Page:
28 09-Jul-2018 Carmenere Tasting Notes Carmenere is to Chile what Malbec is to Argentina. It originated in Bordeaux, France but seems to have found a better home in Chile where it fully ripens. It is best to try an example that is a little above entry price because cheaper versions can be a bit light and green. The valley in Chile where it tends to show at its best is Colchuagua; so we will be searching out that style.
29 16-Jul-2018 Torrontes Tasting Notes Torrontes is a white grape that is uniquely found in Argentina. The best versions come from the Northern area of Salta or Catamarca. But if you can’t find one of those then any Argentinian Torrontes will work well.
30 23-Jul-2018 Cortese Tasting Notes Cortese is in fact that grape that makes the wine called Gavi; the wine name coming from the village in Piedmont, Italy rather than the grape. To try the very best version of Cortese look for wines labelled “Gavi di Gavi” which is a smaller sub region where the best vineyard sites are situated.
31 30-Jul-2018 Albariño Tasting Notes Albarino is the white grape coming from the cooler coastal spot of Galicia in Spain; and also known as Alvarino in Portugal. We will be seeking out a version from its classic sub region in that area called Rias Biaxas.
32 06-Aug-2018 Mourvedre Tasting Notes Mourvedre (aka Monastrell in Spain) is a grape variety most commonly used as a small part of a blend. We will be seeking out a Bandol from the South of France where this grape is used as the dominant grape in their styles. Any Monastrell from Spain would equally work well.
33 13-Aug-2018 Falanghina Tasting Notes Falanghina is a white grape coming from Campania in the South of Italy. It isn’t really produced anywhere else. So just head to the Italian white section of your local store and see if you can find it.
34 20-Aug-2018 Cinsault Tasting Notes Cinsault is a red grape from France, it was often used in blends to bulk out a wine because it is high yielding. We are going to seek out a 100% Cinsault from old vines, typical countries that do this are France, South Africa or Chile. These are quite rare so we’d recommend buying any one you can find.
35 27-Aug-2018 Cabernet Sauvignon Tasting Notes Cabernet Sauvignon is the world famous red grape that makes wines with great structure and ageability. We are going to seek one out from the classic region of Bordeaux. Look for a “left bank” Bordeaux wine which can be identified by names like Medoc, Margaux, St Julien or Pauillac, these have the most Cabernet in the blend.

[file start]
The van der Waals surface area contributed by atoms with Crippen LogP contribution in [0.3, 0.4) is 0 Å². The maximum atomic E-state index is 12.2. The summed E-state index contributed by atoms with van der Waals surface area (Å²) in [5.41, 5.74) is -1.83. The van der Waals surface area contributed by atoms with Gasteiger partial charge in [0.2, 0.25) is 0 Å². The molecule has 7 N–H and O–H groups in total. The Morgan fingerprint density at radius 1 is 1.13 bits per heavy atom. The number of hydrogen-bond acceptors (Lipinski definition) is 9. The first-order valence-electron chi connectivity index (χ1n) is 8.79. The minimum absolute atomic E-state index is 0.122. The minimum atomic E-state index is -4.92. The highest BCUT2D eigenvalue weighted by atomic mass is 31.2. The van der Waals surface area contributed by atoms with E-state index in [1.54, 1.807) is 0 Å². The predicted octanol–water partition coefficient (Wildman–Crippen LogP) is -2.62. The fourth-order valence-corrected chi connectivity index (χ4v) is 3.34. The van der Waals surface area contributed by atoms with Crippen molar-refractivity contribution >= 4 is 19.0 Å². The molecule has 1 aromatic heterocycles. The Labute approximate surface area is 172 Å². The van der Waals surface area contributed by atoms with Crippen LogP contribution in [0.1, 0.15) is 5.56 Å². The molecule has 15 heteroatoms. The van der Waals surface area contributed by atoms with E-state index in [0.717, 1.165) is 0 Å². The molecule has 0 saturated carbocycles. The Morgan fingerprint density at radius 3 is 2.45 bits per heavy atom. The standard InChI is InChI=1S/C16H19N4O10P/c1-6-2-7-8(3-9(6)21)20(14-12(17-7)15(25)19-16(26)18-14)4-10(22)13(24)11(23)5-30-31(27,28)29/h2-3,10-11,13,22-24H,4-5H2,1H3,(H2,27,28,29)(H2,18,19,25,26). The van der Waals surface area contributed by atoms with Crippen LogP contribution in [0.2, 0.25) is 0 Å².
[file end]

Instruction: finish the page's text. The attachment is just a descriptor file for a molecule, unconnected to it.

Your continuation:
36 03-Sep-2018 Verdejo Tasting Notes Verdejo is a lesser known white grape from Spain. We will be seeking out one from the region Reuda where this grape has become increasingly popular in recent years.
37 10-Sep-2018 Grillo Tasting Notes Grillo is a Sicilian grape that is becoming increasingly popular. It has the richness & fragrance of Chardonnay with a slightly spicy character. So check out the Italian section of the local shop and look for Grillo on the label.
38 17-Sep-2018 Negroamaro Tasting Notes Negroamaro is a black grape from the south of Italy, especially the region Puglia and Salento. We will be looking for a 100% grape blend from these areas. Some large supermarkets do stock this grape but you may need to look in specialist stores.
39 24-Sep-2018 Arneis Tasting Notes Arneis is a grape coming from the Piedmont area of North West Italy. It can be difficult to find so you may need to search it out on a specialist shop. The grape name is normally called out on the front label to help you identify it.
40 01-Oct-2018 Marsanne Tasting Notes Marsanne is a grape that heralds from the Rhone region of France. In the Northern Rhone it takes centre stage party blended with Roussanne; look out for St Joseph or Hermitage whites for this style, be warned they are pricey. For this reason we will seek out a producer in Australia known for this this grape “Tahbilk” they make a 100% Marsanne that will give us the best chance to really taste its character.
41 08-Oct-2018 Pinotage Tasting Notes Pinotage is the red grape that has come to define South Africa. Its parents are a crossing between Pinot Noir and Cinsault but it really tastes nothing like either of those grapes. The search this week should be quite easy since most big shops stock a Pinotage if they have South African wines.
42 15-Oct-2018 Furmint Tasting Notes Furmint is a Hungarian white grape that is most typically used as one of the grapes to make their famous sweet wine Tokaji. It may be difficult to find a dry Furmint so if you have trouble then any Tokaji would be a nice experience as the first sweet wine for our year of grape adventures.
43 22-Oct-2018 Tannat Tasting Notes Tannat is a kindred spirits of Malbec given it heralds from France (in Madiran region) but has travelled to South American and found its true home in Uruguay. If you can find a version from France or Urguauy it will be good enough. However we are going to try a Urugyuan version to taste it in its newest form.
44 29-Oct-2018 Vermentino Tasting Notes Vermentino is a lovely vibrant grape with a herbal floral aroma and often a rich fruit driven palate. It is most commonly found in the South France, Languedoc or coastal Tuscany. But its best homeland maybe Sardinia where the cool coastal breezes add a fresh lift to the wine. We will be seeking out one from there.